News

Foul Bill

I'm looking through the Arizona Capitol Times for some reason, and I see a listing for a legislative House bill that reads:

HB 2161 Sports Officials: Assault.

Hmm. Sounds like a protected-class issue. Reading on:

"HB2161: Assault on a referee, umpire or other sports official engaged in official duties is a high misdemeanor. Sponsor: Rep. Carpenter."

Boiled down, the bill, which has been passed on to committee, suggests that any person who knowingly touches a sports official with "intent to injure, insult or provoke" is subject to six months in jail, which is six times more slammer time than for intending to injure, insult or provoke any other human being except a cop.

And I say to myself, "Hey, I wanted to deck that one umpire!" I think of the ump two weekends ago who made five bad calls in a row against both teams (meaning there was no partisanship), and he was so pathetic that both coaches were commiserating about the guy's stupidity. Then after the sixth horrendous call, he happened to overhear me loudly say to a friend:

"Hey, Mike, I'm guessing we'd be fired immediately for this level of incompetence."



So the bad ump looked back at me and then turned to the coach and yells: "That's a warning!"

So, at that point, I think the guy is both stupid and a rent-a-cop-like bully who loves wearing a uniform and exerting whatever power he can find in life, and my head gets full of things I want to say back. But I don't because I know at some very core level that this would be bad form in front of my 10-year-old and all his friends.

As I cooled down, I told myself that this guy's job is tough, which I know because I've failed at it myself, and this little game here is not a big deal in the scheme of things. Sure, this is the worst ump I've ever seen, but that is not the point. People have bad days. And there is administrative recourse here. File a grievance if you're fired up enough. The guy will be reviewed by one of the gazillion sports organizations in this sports-happy sprawl to see if he is a competent official. I tell myself I'll pursue that option. I'm quietly cheerful the rest of the game. I then forget all about filing a grievance once my 1-year-old craps his pants on the way home.

But later, when I was reading about HB2161 in the Capitol Times, the issue of harsh penalties for provoking or whomping up on the likes of umpires really hit home.



On the one hand, why should these guys get special treatment? Yet on the other, there is that rising tide of incivility in our society that, if not checked by people's sense of common decency, must be checked by legislation and legal ramifications.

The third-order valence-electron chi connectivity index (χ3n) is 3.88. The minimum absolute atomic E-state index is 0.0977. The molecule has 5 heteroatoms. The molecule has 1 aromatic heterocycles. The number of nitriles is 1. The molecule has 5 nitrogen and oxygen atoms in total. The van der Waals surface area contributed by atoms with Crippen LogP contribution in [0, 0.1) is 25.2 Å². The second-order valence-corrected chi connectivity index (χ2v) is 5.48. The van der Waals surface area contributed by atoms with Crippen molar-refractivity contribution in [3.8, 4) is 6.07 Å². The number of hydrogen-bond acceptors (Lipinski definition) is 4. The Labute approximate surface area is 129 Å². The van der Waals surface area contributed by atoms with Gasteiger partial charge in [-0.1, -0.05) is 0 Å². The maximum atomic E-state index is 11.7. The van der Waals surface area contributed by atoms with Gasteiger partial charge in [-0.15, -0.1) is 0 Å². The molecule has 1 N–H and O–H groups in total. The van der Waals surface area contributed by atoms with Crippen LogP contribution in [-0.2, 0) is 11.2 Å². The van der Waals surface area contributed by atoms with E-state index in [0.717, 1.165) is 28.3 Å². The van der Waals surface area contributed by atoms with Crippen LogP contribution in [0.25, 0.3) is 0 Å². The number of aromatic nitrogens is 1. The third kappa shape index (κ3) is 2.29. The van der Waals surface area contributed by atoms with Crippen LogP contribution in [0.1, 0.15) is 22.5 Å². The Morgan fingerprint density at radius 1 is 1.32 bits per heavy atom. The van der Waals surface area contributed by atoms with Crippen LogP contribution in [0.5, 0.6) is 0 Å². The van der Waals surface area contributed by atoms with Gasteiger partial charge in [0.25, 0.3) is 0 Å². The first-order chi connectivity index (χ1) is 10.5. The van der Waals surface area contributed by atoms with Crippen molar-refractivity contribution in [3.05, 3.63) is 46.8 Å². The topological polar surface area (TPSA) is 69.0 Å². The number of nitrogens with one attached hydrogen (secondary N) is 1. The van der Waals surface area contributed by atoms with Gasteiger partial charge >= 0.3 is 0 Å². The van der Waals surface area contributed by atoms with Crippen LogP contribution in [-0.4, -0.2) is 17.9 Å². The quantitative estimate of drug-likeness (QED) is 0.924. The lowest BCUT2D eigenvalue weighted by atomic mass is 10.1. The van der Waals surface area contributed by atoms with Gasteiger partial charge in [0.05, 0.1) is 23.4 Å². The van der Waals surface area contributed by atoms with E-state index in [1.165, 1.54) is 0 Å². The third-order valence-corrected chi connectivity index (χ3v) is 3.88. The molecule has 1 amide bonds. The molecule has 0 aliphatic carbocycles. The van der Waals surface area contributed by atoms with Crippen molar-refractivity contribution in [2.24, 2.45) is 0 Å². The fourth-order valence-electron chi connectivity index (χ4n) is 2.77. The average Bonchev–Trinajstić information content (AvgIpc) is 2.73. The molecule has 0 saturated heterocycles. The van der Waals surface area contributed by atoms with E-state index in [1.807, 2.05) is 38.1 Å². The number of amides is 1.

It was clear that this bill was worthy of some, um, serious pondering.

I call its sponsor, Representative Ted Carpenter, but he was off in legislative meetings. So I begin calling regional and national experts in such things, as well as the people journalists now annoyingly refer to as "the stakeholders in the issue."

Bob Still, a spokesman for the National Association of Sports Officials, tells me this type of legislation is a big national issue and that Arizona and a couple other states are the next frontier in better protecting umps and refs from this growing tide of incivility. Sixteen states currently have similar legislation!

"The laws are necessary because people are increasingly attacking sports officials," he says. "The thing is: People are attacking the uniform, they are attacking someone who is placed there as an authority figure in a public place. We often are dealing with high levels of emotions, and with the number of people involved, we can become the subject of mob mentalities and near-riot situations."

Though we all saw those two fans jump out of the stands and assault that poor first-base coach last season, such laws aren't directed at the pros, he says. They are intended to protect the umpires and referees at amateur sporting events where parents seem increasingly willing to follow a lone official to his car and beat those blind eyes out of him.

Still says it's becoming increasingly difficult to find people willing to officiate sports events in these hostile environments. He says soccer parents are by far the most dangerous.

This is surprising to me, I say, because I always thought of soccer as a game for wussies and their wussy parents.

Then, duh, I realize what I'm saying. You don't hear the term "baseball hooligan," do you? "Soccer Mom" means "Soccer Hooligan."

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Robert Nelson